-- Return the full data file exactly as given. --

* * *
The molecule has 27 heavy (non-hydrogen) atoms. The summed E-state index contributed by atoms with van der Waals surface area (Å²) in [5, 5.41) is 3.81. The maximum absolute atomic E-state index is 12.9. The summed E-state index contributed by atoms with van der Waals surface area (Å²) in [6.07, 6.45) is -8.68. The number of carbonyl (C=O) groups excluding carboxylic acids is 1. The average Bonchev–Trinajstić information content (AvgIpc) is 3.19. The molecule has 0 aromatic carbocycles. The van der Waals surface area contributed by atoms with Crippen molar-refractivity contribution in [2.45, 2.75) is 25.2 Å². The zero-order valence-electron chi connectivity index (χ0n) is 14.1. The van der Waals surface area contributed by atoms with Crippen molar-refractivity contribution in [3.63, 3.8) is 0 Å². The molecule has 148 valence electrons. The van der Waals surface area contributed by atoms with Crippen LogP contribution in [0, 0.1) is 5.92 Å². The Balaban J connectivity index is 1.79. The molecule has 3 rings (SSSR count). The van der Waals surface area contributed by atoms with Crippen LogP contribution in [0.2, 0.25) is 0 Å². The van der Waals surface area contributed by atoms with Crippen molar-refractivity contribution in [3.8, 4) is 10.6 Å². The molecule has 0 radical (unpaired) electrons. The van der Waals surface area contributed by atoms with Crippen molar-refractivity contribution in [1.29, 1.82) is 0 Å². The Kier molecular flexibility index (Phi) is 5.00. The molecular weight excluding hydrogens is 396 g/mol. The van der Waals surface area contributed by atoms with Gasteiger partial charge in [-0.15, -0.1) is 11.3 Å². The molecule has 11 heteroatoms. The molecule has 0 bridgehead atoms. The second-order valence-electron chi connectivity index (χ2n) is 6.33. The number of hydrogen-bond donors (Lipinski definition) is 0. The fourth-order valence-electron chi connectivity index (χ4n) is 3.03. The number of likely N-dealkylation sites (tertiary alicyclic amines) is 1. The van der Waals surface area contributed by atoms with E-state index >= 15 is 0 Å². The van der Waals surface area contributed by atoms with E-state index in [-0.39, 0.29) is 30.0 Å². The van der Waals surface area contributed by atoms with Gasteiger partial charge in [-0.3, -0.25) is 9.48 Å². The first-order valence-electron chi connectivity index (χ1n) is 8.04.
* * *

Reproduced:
The molecule has 27 heavy (non-hydrogen) atoms. The summed E-state index contributed by atoms with van der Waals surface area (Å²) in [5, 5.41) is 3.81. The maximum absolute atomic E-state index is 12.9. The summed E-state index contributed by atoms with van der Waals surface area (Å²) in [6.07, 6.45) is -8.68. The number of carbonyl (C=O) groups excluding carboxylic acids is 1. The average Bonchev–Trinajstić information content (AvgIpc) is 3.19. The molecule has 0 aromatic carbocycles. The van der Waals surface area contributed by atoms with Crippen molar-refractivity contribution in [2.45, 2.75) is 25.2 Å². The zero-order valence-electron chi connectivity index (χ0n) is 14.1. The van der Waals surface area contributed by atoms with Crippen molar-refractivity contribution in [3.63, 3.8) is 0 Å². The molecule has 148 valence electrons. The van der Waals surface area contributed by atoms with Crippen LogP contribution in [0, 0.1) is 5.92 Å². The Balaban J connectivity index is 1.79. The molecule has 3 rings (SSSR count). The van der Waals surface area contributed by atoms with Crippen LogP contribution in [0.2, 0.25) is 0 Å². The van der Waals surface area contributed by atoms with Crippen molar-refractivity contribution in [3.8, 4) is 10.6 Å². The molecule has 0 radical (unpaired) electrons. The van der Waals surface area contributed by atoms with Crippen molar-refractivity contribution in [1.29, 1.82) is 0 Å². The Kier molecular flexibility index (Phi) is 5.00. The molecular weight excluding hydrogens is 396 g/mol. The van der Waals surface area contributed by atoms with Gasteiger partial charge in [-0.15, -0.1) is 11.3 Å². The molecule has 11 heteroatoms. The molecule has 0 bridgehead atoms. The second-order valence-electron chi connectivity index (χ2n) is 6.33. The number of hydrogen-bond donors (Lipinski definition) is 0. The fourth-order valence-electron chi connectivity index (χ4n) is 3.03. The number of likely N-dealkylation sites (tertiary alicyclic amines) is 1. The van der Waals surface area contributed by atoms with E-state index >= 15 is 0 Å². The van der Waals surface area contributed by atoms with E-state index in [-0.39, 0.29) is 30.0 Å². The van der Waals surface area contributed by atoms with Gasteiger partial charge in [-0.3, -0.25) is 9.48 Å². The first-order valence-electron chi connectivity index (χ1n) is 8.04.